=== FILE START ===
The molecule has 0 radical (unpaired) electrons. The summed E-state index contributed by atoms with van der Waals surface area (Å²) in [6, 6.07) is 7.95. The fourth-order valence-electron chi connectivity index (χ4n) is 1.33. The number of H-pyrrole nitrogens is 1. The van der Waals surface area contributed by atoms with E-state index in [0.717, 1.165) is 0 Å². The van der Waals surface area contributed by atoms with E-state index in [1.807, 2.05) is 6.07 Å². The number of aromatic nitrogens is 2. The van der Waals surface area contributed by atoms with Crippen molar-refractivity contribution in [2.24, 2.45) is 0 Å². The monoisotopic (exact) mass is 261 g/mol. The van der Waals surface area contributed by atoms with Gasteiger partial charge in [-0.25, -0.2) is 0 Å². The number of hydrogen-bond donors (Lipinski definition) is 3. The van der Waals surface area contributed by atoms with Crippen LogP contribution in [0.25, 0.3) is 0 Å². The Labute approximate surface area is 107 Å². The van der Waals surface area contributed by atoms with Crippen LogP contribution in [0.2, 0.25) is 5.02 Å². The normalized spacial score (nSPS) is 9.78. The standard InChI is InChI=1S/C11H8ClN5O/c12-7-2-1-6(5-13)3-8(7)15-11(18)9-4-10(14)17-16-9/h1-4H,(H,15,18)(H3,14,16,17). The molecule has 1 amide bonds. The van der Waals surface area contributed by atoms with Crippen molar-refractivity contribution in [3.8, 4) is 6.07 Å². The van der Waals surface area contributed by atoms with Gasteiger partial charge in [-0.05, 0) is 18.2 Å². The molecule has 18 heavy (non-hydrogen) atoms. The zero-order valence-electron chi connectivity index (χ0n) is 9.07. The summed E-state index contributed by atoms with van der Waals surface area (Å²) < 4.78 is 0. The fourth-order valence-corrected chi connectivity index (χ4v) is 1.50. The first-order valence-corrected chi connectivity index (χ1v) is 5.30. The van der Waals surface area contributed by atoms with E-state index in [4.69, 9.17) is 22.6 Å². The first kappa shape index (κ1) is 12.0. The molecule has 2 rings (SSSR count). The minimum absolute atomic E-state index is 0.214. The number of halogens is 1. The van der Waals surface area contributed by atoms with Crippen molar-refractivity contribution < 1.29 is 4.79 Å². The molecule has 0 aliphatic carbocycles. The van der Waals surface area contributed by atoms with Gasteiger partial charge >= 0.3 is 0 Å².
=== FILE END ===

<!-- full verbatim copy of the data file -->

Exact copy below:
The molecule has 0 radical (unpaired) electrons. The summed E-state index contributed by atoms with van der Waals surface area (Å²) in [6, 6.07) is 7.95. The fourth-order valence-electron chi connectivity index (χ4n) is 1.33. The number of H-pyrrole nitrogens is 1. The van der Waals surface area contributed by atoms with E-state index in [0.717, 1.165) is 0 Å². The van der Waals surface area contributed by atoms with E-state index in [1.807, 2.05) is 6.07 Å². The number of aromatic nitrogens is 2. The van der Waals surface area contributed by atoms with Crippen molar-refractivity contribution in [2.24, 2.45) is 0 Å². The monoisotopic (exact) mass is 261 g/mol. The van der Waals surface area contributed by atoms with Gasteiger partial charge in [-0.25, -0.2) is 0 Å². The number of hydrogen-bond donors (Lipinski definition) is 3. The van der Waals surface area contributed by atoms with Crippen LogP contribution in [0.25, 0.3) is 0 Å². The Labute approximate surface area is 107 Å². The van der Waals surface area contributed by atoms with Crippen LogP contribution in [0.2, 0.25) is 5.02 Å². The normalized spacial score (nSPS) is 9.78. The standard InChI is InChI=1S/C11H8ClN5O/c12-7-2-1-6(5-13)3-8(7)15-11(18)9-4-10(14)17-16-9/h1-4H,(H,15,18)(H3,14,16,17). The molecule has 1 amide bonds. The van der Waals surface area contributed by atoms with Crippen molar-refractivity contribution in [3.8, 4) is 6.07 Å². The van der Waals surface area contributed by atoms with Gasteiger partial charge in [-0.05, 0) is 18.2 Å². The molecule has 18 heavy (non-hydrogen) atoms. The zero-order valence-electron chi connectivity index (χ0n) is 9.07. The summed E-state index contributed by atoms with van der Waals surface area (Å²) < 4.78 is 0. The fourth-order valence-corrected chi connectivity index (χ4v) is 1.50. The first-order valence-corrected chi connectivity index (χ1v) is 5.30. The van der Waals surface area contributed by atoms with E-state index in [4.69, 9.17) is 22.6 Å². The first kappa shape index (κ1) is 12.0. The molecule has 2 rings (SSSR count). The minimum absolute atomic E-state index is 0.214. The number of halogens is 1. The van der Waals surface area contributed by atoms with Crippen molar-refractivity contribution < 1.29 is 4.79 Å². The molecule has 0 aliphatic carbocycles. The van der Waals surface area contributed by atoms with Gasteiger partial charge >= 0.3 is 0 Å².